2021 Homecoming Headliners foster connection among Huskies

Students+gather+in+Matthews+Arena+to+see+Homecoming+Headliners+Ali+Wong+and+Jonathan+van+Ness.+Courtesy+of+CUP+and+Kyle+Daudelin+Photography.

Students gather in Matthews Arena to see Homecoming Headliners Ali Wong and Jonathan van Ness. Courtesy of CUP and Kyle Daudelin Photography.

Katie Mogg, deputy lifestyle editor

In-person homecoming events are back and better than ever. Northeastern’s Council for University Programs, or CUP, invited comedians Ali Wong, Jonathan Van Ness and Sheng Wang to tell their best jokes live on stage at Matthews Arena Nov. 10.

Due to the COVID-19 pandemic, Northeastern hasn’t hosted an in-person homecoming event since 2019. Students, eager to be members of a live audience again, reveled in the opportunity to truly connect with the comedians. 

“I think the audience makes a huge difference. Zoom [events] can be so awkward … even with the fun celebrities,” said Carolina Franco, a fourth-year combined business administration and psychology major. 

Fifth-year mathematics and business administration combined major Darcy Zhang was also grateful to make the transition away from online events.

“For school, it’s really hard for me to focus if it’s online, so I think it’s the same for [virtual] concerts,” Zhang said. “You just don’t feel the connection with the artist. You cannot have eye contact with them.”

The excitement of finally being able to attend an event that doesn’t require looking at a computer screen put a lot of pressure on CUP President Victoria Pacheco. She said she felt a need to coordinate an extra special performance that would truly resonate with college students. 

To make the perfect headliner selection, Pacheco distributed a wide array of surveys to gauge the preferences and interests of Northeastern students. In previous years, CUP coordinated panel discussions and Q&As as the main homecoming event. This year, Pacheco said surveys showed that students overwhelmingly wanted stand-up comedy. 

After over a year of loneliness and isolation, students wanted to laugh together.

“There were raised anticipations for this event,” said Pacheco, a fifth-year business administration major. “We saw this as an opportunity for the community to really come back together after being all over the place over the past year and a half.”

Doors to the 8 p.m. event opened at 5:30 p.m. on Wednesday, and excited students immediately began trickling in. To protect the intellectual property of Wong, Van Ness and Wang, students were required to lock up their cell phones upon entering Matthews Arena.

Temporarily losing access to their mobile device for a few hours was a small price to pay for students who eagerly awaited their first on-campus live event. 

“I’ve actually never been in the arena before, so it’s very exciting,” said Annabelle Paradis, a second-year design major. “Having events that we can go to safely definitely makes me feel more connected to the school.”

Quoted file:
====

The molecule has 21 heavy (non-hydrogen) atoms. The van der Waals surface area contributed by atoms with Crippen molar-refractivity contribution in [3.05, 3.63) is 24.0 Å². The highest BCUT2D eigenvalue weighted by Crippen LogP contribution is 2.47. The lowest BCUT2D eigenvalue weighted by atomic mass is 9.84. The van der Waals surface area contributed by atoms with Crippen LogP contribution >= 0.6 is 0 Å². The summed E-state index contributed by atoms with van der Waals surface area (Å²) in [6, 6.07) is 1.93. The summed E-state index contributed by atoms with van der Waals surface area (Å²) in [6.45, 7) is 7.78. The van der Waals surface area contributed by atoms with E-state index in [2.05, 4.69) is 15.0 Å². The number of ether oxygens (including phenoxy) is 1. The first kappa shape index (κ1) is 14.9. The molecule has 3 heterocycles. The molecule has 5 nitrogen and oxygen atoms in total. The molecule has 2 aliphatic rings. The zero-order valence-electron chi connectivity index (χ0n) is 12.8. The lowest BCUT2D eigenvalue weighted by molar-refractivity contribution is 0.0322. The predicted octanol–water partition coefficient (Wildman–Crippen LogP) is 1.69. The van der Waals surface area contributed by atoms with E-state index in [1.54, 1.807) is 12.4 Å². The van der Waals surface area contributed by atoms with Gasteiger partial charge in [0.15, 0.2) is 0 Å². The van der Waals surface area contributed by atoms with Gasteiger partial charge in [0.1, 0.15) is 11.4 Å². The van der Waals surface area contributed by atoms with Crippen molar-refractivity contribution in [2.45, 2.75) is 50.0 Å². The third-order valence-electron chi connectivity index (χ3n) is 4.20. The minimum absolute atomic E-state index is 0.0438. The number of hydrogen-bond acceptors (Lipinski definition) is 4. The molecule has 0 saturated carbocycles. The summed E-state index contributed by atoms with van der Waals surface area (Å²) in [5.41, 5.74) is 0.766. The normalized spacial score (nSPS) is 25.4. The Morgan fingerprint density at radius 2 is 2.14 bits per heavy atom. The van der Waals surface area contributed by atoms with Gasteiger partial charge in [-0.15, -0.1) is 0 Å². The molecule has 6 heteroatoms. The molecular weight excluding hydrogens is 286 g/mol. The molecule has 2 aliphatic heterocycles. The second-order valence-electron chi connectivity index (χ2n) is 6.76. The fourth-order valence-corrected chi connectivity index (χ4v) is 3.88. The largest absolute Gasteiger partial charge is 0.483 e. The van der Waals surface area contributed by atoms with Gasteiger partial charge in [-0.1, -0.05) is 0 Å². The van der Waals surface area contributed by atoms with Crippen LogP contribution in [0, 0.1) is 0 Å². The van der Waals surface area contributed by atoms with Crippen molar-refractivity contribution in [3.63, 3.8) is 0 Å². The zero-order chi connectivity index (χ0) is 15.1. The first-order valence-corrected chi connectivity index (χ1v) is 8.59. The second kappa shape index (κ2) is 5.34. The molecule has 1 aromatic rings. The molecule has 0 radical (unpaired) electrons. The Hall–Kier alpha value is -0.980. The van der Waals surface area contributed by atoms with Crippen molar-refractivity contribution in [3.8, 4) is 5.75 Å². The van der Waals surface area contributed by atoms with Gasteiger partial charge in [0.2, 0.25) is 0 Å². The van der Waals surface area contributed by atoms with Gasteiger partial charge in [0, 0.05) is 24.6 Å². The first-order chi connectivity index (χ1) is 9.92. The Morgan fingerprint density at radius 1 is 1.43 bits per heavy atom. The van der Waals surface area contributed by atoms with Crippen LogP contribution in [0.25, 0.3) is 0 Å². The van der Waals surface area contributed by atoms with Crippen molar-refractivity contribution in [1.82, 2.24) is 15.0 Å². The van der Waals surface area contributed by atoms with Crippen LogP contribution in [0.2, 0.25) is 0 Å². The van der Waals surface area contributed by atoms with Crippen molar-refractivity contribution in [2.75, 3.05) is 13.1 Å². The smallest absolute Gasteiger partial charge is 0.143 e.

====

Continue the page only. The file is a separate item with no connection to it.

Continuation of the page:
“I think we see a lot of people reaching for comedy and for that kind of comfort of connection after the pandemic.””

— Victoria Pacheco, CUP President

Not only did students feel more connected to Northeastern by attending the live comedy performance, but also they felt more connected to each other. Wong and Van Ness cracked many jokes about common experiences people faced during the pandemic including weight gain, infrequent personal grooming and increased laziness.

“I think we see a lot of people reaching for comedy and for that kind of comfort of connection after the pandemic,” Pacheco said. “Real life news was like watching a drama movie.”

Waves of laughter filled the air of Matthews Area as the comedians made an effort to cater their jokes to the audience. Wong, famous for her Netflix comedy specials “Baby Cobra” and “Hard Knock Wife,” made several jokes at the expense of her husband, Justin Hakuta, to encourage Northeastern students to enjoy their sexual and romantic freedom as young singles. 

Wong’s sexually explicit jokes took students by surprise, but they were well-received and appreciated.

“I thought the show was really good. It was not what I was expecting, but I thought it was really funny,” said first-year combined criminal justice and history major Julia Baron.

First-year theatre major Halle Brockett felt a similar sentiment. 

“The shock factor of [Wong’s jokes] was really fun,” she said. 

Pacheco said this year’s lineup of comedians was particularly special because Wong and Van Ness respectively shed light on unique perspectives of being an Asian woman or non-binary person within the comedy industry. 

During her time on stage, Wong used humor to address darker societal issues like gender roles, gender inequality and sexism. Meanwhile, Van Ness, known for the hit Netflix series “Queer Eye,” directly confronted traditional gender norms through fashion.

Homecoming events have always fostered connection and relieved stress among the Northeastern community by providing an opportunity to sit back and enjoy a show while temporarily forgetting the routine stress of the semester. But Pacheco thinks witnessing a live performance after 18 months of virtual events made this year’s comedy show particularly memorable and more appreciated than ever before. 

“Knowing how special and how rare it is to be able to get together with 3,000 or 4,000 people all in the same room, we were just all so aware and savoring that moment and being grateful for our health and for our friendship,” Pacheco said. “That just added an extra layer of specialness.”